Local softball team fights its way to the finals

BY VICTORIA SIEGEL, SPECIAL TO THE JEWISH LIGHT

For the first time since they joined the International Jewish Men’s Slo-Pitch Softball Tournament (IJMST) five years ago, the St. Louis RiverDawgs (Dawgs) made it into the finals.

The team, captained temporarily by Steve Tucker of Shaare Emeth, had a 5-1 record heading into the playoffs held on Monday, Sept. 1. “This is only the second time we’ve been in the playoffs and the first time we’ve made it to the finals,” said Mark Michelson, chair of the 2008 St. Louis IJMST Organizing Committee and first baseman for the Dawgs. “It’s very exciting.”

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The tournament began with 16 teams playing three games each on the morning of Saturday, Aug. 30. The Dawgs beat a team from Chicago, 8-7; won another close one 4-3 against the Hamilton, Ontario team; and lost a high-scoring game to Vancouver, British Columbia 18-14. On Sunday, fueled by the 2-1 record from the day before, the Dawgs went 3-0 and logged high-scoring wins against the St. Louis Heat, 17-6; 24-6 against the team from Las Vegas, and beating one of the Montreal teams 17-6. “We were among only three teams that went 5-1,” Michelson said. “We were seeded third for the playoffs, based on run differential.”

This tournament of slo-pitch softball teams from across the United States and Canada occurs every year over the Labor Day weekend and began 30 years ago (see story). This year was the first time a tournament had been held in St. Louis. Another first this year was the addition of the second St. Louis team.

One of the other reasons for the Dawgs’ success was a very personal one. On Friday, as the tournament organizing committee was putting the finishing touches on their hard work, Ben Sandmel, manager of the Dawgs and one of the key members of the organizing committee, had to leave the festivities to enter the hospital for an injury he had sustained in an earlier practice game.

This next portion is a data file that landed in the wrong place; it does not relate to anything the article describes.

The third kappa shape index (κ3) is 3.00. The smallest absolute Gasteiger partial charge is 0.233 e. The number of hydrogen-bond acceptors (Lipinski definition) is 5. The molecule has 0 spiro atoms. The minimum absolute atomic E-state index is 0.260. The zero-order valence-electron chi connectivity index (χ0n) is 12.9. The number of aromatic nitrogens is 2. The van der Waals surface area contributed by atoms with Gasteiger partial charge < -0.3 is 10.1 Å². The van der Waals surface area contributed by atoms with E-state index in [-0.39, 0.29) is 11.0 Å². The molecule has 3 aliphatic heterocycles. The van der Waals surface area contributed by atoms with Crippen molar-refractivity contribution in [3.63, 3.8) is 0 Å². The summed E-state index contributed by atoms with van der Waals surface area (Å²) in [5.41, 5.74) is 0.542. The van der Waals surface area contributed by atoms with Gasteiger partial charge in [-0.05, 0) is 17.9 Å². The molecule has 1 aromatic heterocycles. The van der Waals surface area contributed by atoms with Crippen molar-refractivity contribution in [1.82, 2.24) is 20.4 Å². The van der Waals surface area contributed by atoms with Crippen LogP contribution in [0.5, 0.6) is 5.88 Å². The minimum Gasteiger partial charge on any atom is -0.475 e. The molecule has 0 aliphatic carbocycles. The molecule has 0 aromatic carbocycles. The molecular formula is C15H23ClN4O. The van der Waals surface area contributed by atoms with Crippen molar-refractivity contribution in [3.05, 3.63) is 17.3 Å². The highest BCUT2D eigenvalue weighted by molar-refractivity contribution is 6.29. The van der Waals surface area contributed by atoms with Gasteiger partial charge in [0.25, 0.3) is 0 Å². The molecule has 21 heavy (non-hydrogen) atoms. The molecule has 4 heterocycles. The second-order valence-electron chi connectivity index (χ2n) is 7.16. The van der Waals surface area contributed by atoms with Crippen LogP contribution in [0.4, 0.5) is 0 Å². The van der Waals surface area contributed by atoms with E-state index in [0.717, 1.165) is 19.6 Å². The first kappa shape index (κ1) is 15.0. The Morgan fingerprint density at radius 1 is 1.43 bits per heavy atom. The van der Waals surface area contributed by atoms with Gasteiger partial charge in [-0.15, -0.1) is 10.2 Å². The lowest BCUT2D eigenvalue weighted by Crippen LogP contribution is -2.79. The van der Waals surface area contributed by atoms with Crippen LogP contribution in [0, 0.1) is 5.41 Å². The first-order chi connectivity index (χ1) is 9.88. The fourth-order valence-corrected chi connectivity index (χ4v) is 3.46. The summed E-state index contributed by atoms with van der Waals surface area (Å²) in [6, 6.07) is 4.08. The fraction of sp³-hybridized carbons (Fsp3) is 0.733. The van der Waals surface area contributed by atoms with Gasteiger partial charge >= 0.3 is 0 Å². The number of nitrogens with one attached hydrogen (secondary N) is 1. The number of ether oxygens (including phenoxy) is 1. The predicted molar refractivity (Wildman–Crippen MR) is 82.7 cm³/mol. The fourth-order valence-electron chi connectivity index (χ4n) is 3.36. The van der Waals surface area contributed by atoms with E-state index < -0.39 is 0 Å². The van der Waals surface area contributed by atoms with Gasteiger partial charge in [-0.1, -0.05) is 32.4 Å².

“We were playing for Ben,” Michelson said. “It was a big deal on our bench and we talked about him the whole time.” In fact, on the day of the finals teammates and their family members were sending Sandmel text messages at the end of each inning with score updates. In addition to losing their manager, the Dawgs also lost their starting pitcher when Sandmel was sidelined. Fortunately, Tucker stepped up to manage the team in the interim and to take over as starting pitcher.

On Monday, a hot and steamy Labor Day, in the first round of the playoffs the third-seeded Dawgs faced off against sixth-seeded Las Vegas. After beating Vegas 17-10, the Dawgs immediately began the semi-final match against Winnipeg/Detroit Crown Royals winning 7-3. This brought them into the finals for the first time and brought them face-to-face against a strong team with a history of winning: the Detroit Motor City Hit Men.

The Dawgs were the first to put a number on the scoreboard and remained in the lead until the fourth inning when Detroit tied the game. The Dawgs fought hard and held their own up until the sixth inning when Detroit put three more in the runs column and St. Louis only responded with one. In the final inning, both teams scored one run, making the final score Detroit 5, Dawgs 3.

“We played hard but we didn’t hit,” Tucker said after the game. “It was our first time in the finals. We feel exhausted but we were great this year; Detroit played great. Detroit has won before and will probably win again. I’d play these guys anywhere, anytime.”